What is Autism? An overview

Autism is a complex neurological disorder that impacts communication, behavior and social relationships, it is part of a group of disorders known as Autism Spectrum Disorders (ASD).


Today, about 1 in 59 children has been diagnosed with ASD according to estimates from CDC's Autism and Developmental Disabilities Monitoring (ADDM) Network, making it more common than pediatric cancer, diabetes, and AIDS combined.


ASD occurs in all racial, ethnic, and socio-economic groups. It is found to be four times more common in boys than girls.  Symptoms can range from mild disabilities such as speech and language impairments to quite severe developmental disabilities such as intellectual challenges, cerebral palsy and autism.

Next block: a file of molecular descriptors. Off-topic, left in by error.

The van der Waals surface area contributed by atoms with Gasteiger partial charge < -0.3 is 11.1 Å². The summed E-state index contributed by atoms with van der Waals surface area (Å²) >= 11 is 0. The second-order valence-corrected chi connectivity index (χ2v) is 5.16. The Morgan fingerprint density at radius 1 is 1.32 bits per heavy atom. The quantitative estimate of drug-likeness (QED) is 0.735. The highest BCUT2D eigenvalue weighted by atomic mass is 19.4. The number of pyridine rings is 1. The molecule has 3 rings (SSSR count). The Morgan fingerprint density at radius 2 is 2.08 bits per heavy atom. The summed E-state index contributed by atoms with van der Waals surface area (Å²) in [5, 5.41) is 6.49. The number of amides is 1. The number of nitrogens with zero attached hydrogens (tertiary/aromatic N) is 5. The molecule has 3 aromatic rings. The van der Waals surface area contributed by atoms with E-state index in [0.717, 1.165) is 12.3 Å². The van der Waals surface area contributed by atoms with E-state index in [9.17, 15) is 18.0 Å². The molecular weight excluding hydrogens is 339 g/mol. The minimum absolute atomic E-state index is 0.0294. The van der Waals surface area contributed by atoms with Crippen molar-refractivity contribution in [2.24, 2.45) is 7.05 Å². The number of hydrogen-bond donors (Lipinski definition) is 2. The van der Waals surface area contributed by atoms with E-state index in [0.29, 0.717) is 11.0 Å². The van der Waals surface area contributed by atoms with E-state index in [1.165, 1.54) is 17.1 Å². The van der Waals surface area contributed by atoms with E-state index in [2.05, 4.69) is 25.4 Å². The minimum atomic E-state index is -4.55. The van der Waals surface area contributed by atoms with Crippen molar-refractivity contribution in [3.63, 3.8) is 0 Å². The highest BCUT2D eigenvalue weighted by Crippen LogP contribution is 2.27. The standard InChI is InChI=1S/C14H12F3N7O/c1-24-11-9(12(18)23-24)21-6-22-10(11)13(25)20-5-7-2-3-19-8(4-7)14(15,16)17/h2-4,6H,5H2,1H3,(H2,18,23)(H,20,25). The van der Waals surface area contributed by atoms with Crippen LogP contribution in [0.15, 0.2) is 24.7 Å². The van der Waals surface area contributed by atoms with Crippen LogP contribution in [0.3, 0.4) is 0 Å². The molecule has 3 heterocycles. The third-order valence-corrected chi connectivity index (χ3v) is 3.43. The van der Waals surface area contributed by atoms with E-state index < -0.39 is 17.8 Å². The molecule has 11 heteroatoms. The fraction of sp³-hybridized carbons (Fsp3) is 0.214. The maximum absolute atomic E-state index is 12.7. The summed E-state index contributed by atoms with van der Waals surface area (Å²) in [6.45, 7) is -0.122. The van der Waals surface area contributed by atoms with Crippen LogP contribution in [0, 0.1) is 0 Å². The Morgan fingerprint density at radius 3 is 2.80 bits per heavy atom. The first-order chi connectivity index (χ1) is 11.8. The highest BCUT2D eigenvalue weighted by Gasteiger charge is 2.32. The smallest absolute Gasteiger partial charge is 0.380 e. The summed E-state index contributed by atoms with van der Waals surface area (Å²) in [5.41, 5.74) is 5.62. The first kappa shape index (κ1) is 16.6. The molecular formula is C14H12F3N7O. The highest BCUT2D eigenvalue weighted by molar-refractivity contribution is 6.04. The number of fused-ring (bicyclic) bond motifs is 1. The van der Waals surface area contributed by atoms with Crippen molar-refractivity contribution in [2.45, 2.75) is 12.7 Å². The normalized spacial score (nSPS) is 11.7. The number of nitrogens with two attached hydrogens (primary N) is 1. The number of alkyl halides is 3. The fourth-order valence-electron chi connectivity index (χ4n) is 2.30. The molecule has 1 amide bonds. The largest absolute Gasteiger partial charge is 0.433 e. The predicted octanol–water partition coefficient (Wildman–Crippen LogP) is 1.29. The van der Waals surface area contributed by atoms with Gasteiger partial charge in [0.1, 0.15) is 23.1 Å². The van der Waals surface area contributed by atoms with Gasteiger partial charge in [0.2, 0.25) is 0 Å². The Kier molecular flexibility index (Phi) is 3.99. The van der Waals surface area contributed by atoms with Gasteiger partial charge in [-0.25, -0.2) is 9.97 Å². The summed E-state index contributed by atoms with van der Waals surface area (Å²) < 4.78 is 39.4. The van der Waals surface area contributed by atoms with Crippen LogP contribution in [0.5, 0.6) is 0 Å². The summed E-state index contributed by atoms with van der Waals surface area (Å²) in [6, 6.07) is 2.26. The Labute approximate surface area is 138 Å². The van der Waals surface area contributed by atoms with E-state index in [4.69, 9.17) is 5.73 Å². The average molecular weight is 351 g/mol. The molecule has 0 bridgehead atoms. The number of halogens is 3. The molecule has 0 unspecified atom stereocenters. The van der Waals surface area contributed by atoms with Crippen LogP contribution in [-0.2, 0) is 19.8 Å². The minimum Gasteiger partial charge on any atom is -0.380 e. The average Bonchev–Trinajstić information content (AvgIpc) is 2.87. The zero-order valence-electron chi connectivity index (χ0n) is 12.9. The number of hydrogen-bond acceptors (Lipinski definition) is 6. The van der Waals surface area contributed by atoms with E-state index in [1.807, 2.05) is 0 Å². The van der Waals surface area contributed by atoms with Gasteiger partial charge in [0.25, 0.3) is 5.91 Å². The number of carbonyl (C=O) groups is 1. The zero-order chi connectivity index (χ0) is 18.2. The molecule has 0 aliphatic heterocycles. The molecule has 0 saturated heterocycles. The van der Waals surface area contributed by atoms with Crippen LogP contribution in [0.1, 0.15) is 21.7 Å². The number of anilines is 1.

Definition of Autism

Autism is a neurodevelopmental disorder characterized by impaired social interaction, verbal and non-verbal communication and restricted and repetitive behavior. Symptoms of Autism typically appear during the first three years of life. Some children show signs from birth, other seem to develop normally at first only to slip suddenly into symptoms when they are between 18 to 26 months old. 


Autism was first identified in 1943 by Dr. Leo Kanner of Johns Hopkins Hospital. At the same time, a German scientist, Dr. Hans Asperger, described a milder form of the disorder that is now known as Asperger Syndrome. The two disorders are listed in the DSM IV (Diagnostic and Statistical Manual of Mental Disorders) as two of the five developmental disorders that fall under Autism Spectrum Disorders. The others include Rett Syndrome, PDD NOS (Pervasive Developmental Disorder), and Childhood Disintegrative Disorder. All of these disorders are characterized by varying degrees of impairment in communication skills and social abilities, including repetitive behaviors.

Classification of Autism



- ICD 10